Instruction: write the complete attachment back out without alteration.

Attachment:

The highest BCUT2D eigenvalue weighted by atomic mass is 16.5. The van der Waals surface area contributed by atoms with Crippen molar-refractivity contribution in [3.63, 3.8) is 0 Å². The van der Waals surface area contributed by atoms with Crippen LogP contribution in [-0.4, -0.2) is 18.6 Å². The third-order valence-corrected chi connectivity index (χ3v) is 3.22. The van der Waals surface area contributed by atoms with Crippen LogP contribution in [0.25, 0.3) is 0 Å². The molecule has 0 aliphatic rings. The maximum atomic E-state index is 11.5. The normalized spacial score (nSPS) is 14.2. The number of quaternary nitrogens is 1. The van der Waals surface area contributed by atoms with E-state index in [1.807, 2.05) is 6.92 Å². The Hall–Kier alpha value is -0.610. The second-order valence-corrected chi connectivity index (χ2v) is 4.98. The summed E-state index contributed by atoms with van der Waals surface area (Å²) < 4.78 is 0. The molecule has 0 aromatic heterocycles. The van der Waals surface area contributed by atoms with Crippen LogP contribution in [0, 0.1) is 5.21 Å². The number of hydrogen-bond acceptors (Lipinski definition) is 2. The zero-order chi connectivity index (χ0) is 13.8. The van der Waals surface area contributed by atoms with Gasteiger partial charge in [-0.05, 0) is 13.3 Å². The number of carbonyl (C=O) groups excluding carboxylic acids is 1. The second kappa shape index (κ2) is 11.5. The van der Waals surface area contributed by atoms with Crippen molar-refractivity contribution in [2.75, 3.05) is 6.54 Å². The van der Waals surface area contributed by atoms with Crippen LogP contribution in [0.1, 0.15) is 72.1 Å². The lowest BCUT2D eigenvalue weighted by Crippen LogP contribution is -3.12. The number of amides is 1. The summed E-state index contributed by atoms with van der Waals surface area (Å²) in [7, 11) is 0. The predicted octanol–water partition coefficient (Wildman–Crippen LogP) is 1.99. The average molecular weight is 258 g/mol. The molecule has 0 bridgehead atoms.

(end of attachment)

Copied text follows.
The highest BCUT2D eigenvalue weighted by atomic mass is 16.5. The van der Waals surface area contributed by atoms with Crippen molar-refractivity contribution in [3.63, 3.8) is 0 Å². The van der Waals surface area contributed by atoms with Crippen LogP contribution in [-0.4, -0.2) is 18.6 Å². The third-order valence-corrected chi connectivity index (χ3v) is 3.22. The van der Waals surface area contributed by atoms with Crippen LogP contribution in [0.25, 0.3) is 0 Å². The molecule has 0 aliphatic rings. The maximum atomic E-state index is 11.5. The normalized spacial score (nSPS) is 14.2. The number of quaternary nitrogens is 1. The van der Waals surface area contributed by atoms with E-state index in [1.807, 2.05) is 6.92 Å². The Hall–Kier alpha value is -0.610. The second-order valence-corrected chi connectivity index (χ2v) is 4.98. The summed E-state index contributed by atoms with van der Waals surface area (Å²) < 4.78 is 0. The molecule has 0 aromatic heterocycles. The van der Waals surface area contributed by atoms with Crippen LogP contribution in [0, 0.1) is 5.21 Å². The number of hydrogen-bond acceptors (Lipinski definition) is 2. The zero-order chi connectivity index (χ0) is 13.8. The van der Waals surface area contributed by atoms with Gasteiger partial charge in [-0.05, 0) is 13.3 Å². The number of carbonyl (C=O) groups excluding carboxylic acids is 1. The second kappa shape index (κ2) is 11.5. The van der Waals surface area contributed by atoms with Crippen molar-refractivity contribution in [2.75, 3.05) is 6.54 Å². The van der Waals surface area contributed by atoms with Crippen LogP contribution in [0.1, 0.15) is 72.1 Å². The lowest BCUT2D eigenvalue weighted by Crippen LogP contribution is -3.12. The number of amides is 1. The summed E-state index contributed by atoms with van der Waals surface area (Å²) in [7, 11) is 0. The predicted octanol–water partition coefficient (Wildman–Crippen LogP) is 1.99. The average molecular weight is 258 g/mol. The molecule has 0 bridgehead atoms.